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Health and Environment

Pesticides

The overuse or repeated use of pesticides (insecticides, herbicides, fungicides, etc.), even low-impact varieties, has a harmful effect on plant and wildlife diversity, human and animal health and the contamination of the water, air and soil. This is why it is better to use ecological management that uses fewer pesticides and to maintain plants in a way that reduces the negative effects on the environment.

Ladybug on a leaf

The city complies with the standards set out in the Pesticides Act and the Environmental Quality Act which prohibit the use of pesticides for the esthetic maintenance of lawns in municipal parks, lots and landscaping. It is also prohibited to use pesticides less than 3 m from a waterway or body of water. The city therefore uses natural fertilizers to encourage the growth of grass rather than weeds.

  • Choose resistant varieties

    Many varieties of plants or lawn seeds are not very resistant to our climatic conditions. Choose plants that can withstand Québec’s climate in order to reduce actions required to maintain them and protect them from pests.

    Opt for regular maintenance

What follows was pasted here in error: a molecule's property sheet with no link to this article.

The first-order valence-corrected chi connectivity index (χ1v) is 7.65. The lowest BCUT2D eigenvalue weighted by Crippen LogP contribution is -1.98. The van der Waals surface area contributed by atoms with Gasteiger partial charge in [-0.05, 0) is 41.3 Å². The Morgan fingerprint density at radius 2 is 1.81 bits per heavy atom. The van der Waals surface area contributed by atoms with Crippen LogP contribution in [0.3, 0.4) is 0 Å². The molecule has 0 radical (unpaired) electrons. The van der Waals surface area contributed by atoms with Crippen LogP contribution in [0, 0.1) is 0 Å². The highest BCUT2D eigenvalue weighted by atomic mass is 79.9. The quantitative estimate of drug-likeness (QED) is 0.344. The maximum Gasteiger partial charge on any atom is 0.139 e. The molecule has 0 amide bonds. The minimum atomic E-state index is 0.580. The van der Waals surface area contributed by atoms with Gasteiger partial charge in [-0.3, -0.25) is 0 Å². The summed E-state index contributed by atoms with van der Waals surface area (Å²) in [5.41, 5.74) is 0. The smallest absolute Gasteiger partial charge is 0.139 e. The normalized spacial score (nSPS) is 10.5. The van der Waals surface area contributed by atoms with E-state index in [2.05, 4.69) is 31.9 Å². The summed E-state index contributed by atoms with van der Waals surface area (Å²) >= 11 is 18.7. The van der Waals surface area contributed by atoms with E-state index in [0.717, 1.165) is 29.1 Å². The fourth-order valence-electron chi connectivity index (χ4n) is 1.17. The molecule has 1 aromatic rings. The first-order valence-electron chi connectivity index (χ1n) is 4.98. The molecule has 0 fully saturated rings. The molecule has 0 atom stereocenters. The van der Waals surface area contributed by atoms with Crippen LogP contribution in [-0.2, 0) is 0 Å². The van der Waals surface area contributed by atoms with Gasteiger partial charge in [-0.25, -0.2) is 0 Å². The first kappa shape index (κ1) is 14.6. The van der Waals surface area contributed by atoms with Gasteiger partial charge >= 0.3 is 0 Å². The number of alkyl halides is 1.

Regular maintenance includes fertilization, aeration (for lawns) and irrigation, if required. A plant in good health is better able to resist pests and the invasion of weeds.

    Consider the characteristics of the soil

    Soil has physical, chemical and biological properties that vary from place to place. Choose plants that suit the type of soil you are working with.

    Choose the most appropriate intervention

    Once the problem is identified (pests, weeds, etc.), start with manual removal, the most widely known and most effective treatment. If the problem persists or gets worse, use a low-impact pesticide as a last resort. Do not hesitate to get information from an expert to resolve the problem.

    • Keeping the grass no shorter than 7.5 cm (3 in.) will help prevent the spread of weeds and the presence of harmful insects.
    • Improve the quality of the soil by regularly adding compost. This will improve the lawn’s water retention and reduce the need for fertilizer.
    • Avoid walking on the damp ground during the spring thaw to avoid compacting it, and rake your lawn vigorously to dethatch it or remove dormant grass.
    • Leave your grass clippings on the lawn (grasscycling) and run your lawnmower over leaves as they fall (leafcycling). This way, you will give the soil back 30–50% of its nitrogen requirements.
    • Do not water the grass before the first heat of July so the roots are obliged to push further into the soil for water.
    • Aerate the lawn in the spring or fall using a device that removes plugs and leave them on the lawn to contribute to the health of the soil.

     

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